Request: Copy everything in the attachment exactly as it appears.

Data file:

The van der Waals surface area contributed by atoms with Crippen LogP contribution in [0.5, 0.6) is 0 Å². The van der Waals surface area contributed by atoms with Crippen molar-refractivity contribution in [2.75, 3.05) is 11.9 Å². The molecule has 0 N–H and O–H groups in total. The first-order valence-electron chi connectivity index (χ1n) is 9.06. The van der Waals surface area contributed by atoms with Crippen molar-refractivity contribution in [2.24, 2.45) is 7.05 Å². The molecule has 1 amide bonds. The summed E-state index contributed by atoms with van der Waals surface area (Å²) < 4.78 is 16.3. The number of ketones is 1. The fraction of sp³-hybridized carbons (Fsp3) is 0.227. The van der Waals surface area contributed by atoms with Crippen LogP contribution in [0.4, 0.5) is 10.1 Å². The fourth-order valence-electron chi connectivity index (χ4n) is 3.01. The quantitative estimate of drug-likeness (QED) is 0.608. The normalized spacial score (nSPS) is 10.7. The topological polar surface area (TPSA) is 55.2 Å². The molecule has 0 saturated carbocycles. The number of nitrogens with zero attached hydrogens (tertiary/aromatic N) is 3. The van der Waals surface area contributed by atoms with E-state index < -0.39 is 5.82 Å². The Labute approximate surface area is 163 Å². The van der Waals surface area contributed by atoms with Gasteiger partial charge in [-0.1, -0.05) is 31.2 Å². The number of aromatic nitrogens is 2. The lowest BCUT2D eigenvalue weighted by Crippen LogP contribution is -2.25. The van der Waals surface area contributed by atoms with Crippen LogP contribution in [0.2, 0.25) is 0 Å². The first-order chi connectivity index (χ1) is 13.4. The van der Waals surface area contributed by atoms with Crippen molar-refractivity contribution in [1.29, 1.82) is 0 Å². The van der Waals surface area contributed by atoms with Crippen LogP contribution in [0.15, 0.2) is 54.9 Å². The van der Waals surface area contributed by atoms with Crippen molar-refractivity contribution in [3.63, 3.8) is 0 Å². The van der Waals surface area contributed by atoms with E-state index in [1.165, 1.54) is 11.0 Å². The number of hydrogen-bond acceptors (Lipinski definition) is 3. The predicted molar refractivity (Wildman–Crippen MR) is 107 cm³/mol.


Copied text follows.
The van der Waals surface area contributed by atoms with Crippen LogP contribution in [0.5, 0.6) is 0 Å². The van der Waals surface area contributed by atoms with Crippen molar-refractivity contribution in [2.75, 3.05) is 11.9 Å². The molecule has 0 N–H and O–H groups in total. The first-order valence-electron chi connectivity index (χ1n) is 9.06. The van der Waals surface area contributed by atoms with Crippen molar-refractivity contribution in [2.24, 2.45) is 7.05 Å². The molecule has 1 amide bonds. The summed E-state index contributed by atoms with van der Waals surface area (Å²) < 4.78 is 16.3. The number of ketones is 1. The fraction of sp³-hybridized carbons (Fsp3) is 0.227. The van der Waals surface area contributed by atoms with Crippen LogP contribution in [0.4, 0.5) is 10.1 Å². The fourth-order valence-electron chi connectivity index (χ4n) is 3.01. The quantitative estimate of drug-likeness (QED) is 0.608. The normalized spacial score (nSPS) is 10.7. The topological polar surface area (TPSA) is 55.2 Å². The molecule has 0 saturated carbocycles. The number of nitrogens with zero attached hydrogens (tertiary/aromatic N) is 3. The van der Waals surface area contributed by atoms with E-state index < -0.39 is 5.82 Å². The Labute approximate surface area is 163 Å². The van der Waals surface area contributed by atoms with Gasteiger partial charge in [-0.1, -0.05) is 31.2 Å². The number of aromatic nitrogens is 2. The lowest BCUT2D eigenvalue weighted by Crippen LogP contribution is -2.25. The van der Waals surface area contributed by atoms with Crippen LogP contribution in [0.2, 0.25) is 0 Å². The first-order chi connectivity index (χ1) is 13.4. The van der Waals surface area contributed by atoms with Crippen molar-refractivity contribution in [1.29, 1.82) is 0 Å². The van der Waals surface area contributed by atoms with Crippen LogP contribution in [0.15, 0.2) is 54.9 Å². The van der Waals surface area contributed by atoms with Crippen molar-refractivity contribution in [3.63, 3.8) is 0 Å². The van der Waals surface area contributed by atoms with E-state index in [1.165, 1.54) is 11.0 Å². The number of hydrogen-bond acceptors (Lipinski definition) is 3. The predicted molar refractivity (Wildman–Crippen MR) is 107 cm³/mol.